10. This view was reaffirmed by the Court in -- 'Minnesota v. National Tea Co.', (1939) 309 US 551 (G), Sulaiman J. at pp. 8, 9 approved of this view of the law, and Varadachariar J. at pp. 13, 14 was of the same opinion. In this case both Sulaiman J. and Varadachariar J. approved of the law laid down in '(1882) 9 QBD 672 (C)'.
11. No doubt in -- 'Ponnamma v. Arumogam', 1905 AC 383 (H), which was case from Ceylon Lord Davey delivering the Judgment of the Privy Council observed: 'Their Lordships have only to say whether that judgment (the judgment of the Supreme Court of Ceylon) was right when it was given.' But in a later case -- 'K. C. Mukherjee v. Mt. Ram Ratan Kuer', AIR 1936 PC 49 (I); --'Quilter v. Mapleson (C)', was referred to and it was observed by Lord Thankerton in the course of the argument that the duty of a Court is to administer the law of the land at the date when the Court is administering it, and their Lordships did not deal with the judgment of the Patna High Court on its merits, but dismissed the appeal on the strength of a provision contained in an enactment which was passed only during the pedency of the appeal before the Privy Council.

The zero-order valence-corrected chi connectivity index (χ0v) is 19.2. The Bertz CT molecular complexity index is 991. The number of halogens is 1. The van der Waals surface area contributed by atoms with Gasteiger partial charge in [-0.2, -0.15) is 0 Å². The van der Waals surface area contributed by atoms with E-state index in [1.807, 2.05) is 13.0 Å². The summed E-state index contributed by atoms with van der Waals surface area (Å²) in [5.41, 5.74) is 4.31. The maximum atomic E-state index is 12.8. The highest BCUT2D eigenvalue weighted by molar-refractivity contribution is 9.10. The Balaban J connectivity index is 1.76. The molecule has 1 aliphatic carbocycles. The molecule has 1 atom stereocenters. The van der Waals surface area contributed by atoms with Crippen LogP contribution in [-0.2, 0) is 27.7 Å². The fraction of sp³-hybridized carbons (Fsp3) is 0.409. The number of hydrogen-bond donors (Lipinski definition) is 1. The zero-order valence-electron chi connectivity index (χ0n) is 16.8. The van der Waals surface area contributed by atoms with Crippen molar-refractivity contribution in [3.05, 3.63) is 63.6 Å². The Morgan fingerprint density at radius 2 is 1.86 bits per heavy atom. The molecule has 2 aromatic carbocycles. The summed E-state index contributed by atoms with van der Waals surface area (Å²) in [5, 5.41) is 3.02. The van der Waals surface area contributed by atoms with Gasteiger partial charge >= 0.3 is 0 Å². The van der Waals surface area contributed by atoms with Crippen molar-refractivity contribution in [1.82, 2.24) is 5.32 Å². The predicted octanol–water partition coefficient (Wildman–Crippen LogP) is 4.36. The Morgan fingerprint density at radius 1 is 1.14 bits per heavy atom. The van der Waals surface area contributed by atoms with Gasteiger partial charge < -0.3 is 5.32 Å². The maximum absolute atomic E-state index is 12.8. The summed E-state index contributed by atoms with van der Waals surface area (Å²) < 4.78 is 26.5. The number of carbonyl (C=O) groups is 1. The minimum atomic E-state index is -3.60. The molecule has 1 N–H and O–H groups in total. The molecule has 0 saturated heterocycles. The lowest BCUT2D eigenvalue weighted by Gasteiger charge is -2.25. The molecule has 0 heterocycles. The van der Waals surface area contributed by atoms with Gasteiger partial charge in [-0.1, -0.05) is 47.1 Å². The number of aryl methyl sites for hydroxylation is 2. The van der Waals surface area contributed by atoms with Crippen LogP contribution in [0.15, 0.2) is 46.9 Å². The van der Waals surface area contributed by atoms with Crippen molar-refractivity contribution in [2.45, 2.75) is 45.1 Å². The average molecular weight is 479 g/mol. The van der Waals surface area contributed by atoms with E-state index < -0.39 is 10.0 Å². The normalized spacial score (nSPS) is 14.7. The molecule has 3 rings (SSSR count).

12. More recently this matter has been debated in some of the Indian Courts. In --'Syed Unnisa v. Rahimuthunissa', AIR 1953 Mad 445 (J), there was a change in the law of inheritance of Muhammadans while the first appeal was pending before a Subordinate Judge, but he refused to apply the change in law to the case and in second appeal the learned Single Judge of the Madras High Court held that the appeal should have been decided in accordance with the change in the law. Reliance was placed in this case on -- 'Shyamakant Lal v. Rambhajan Singh', AIR 1939 PC 74 (K), and on -- 'Lakshmi Ammal v Narayanaswami Naicker', AIR 1950 Mad 321 (L).
13. The Nagpur High Court in -- 'Ghhote Khan v Mohammad Obedullakhan', AIR 1953 Nag 361 (FB) (M), held by a majority of two to one that a Court can take into consideration subsequent events viz., passing of a new Act during the pendency of litigation and adjudicate on the rights of the parties in the light of that Act.
14. In Crawford on Statutory Construction (Interpretation) of Laws the effect of a repealed law has been discussed and it is there stated that
'a repeal will generally, therefore, divest all inchoate rights which have arisen under the repealed statute and destroy all accrued causes of action based thereon. As a result, such a repeal, without a saving clause, will destroy any proceedings, whether not yet begun, or whether pending at the time of the enactment of the repealing Act, and not already prosecuted to a final judgment so as to create a vested right.'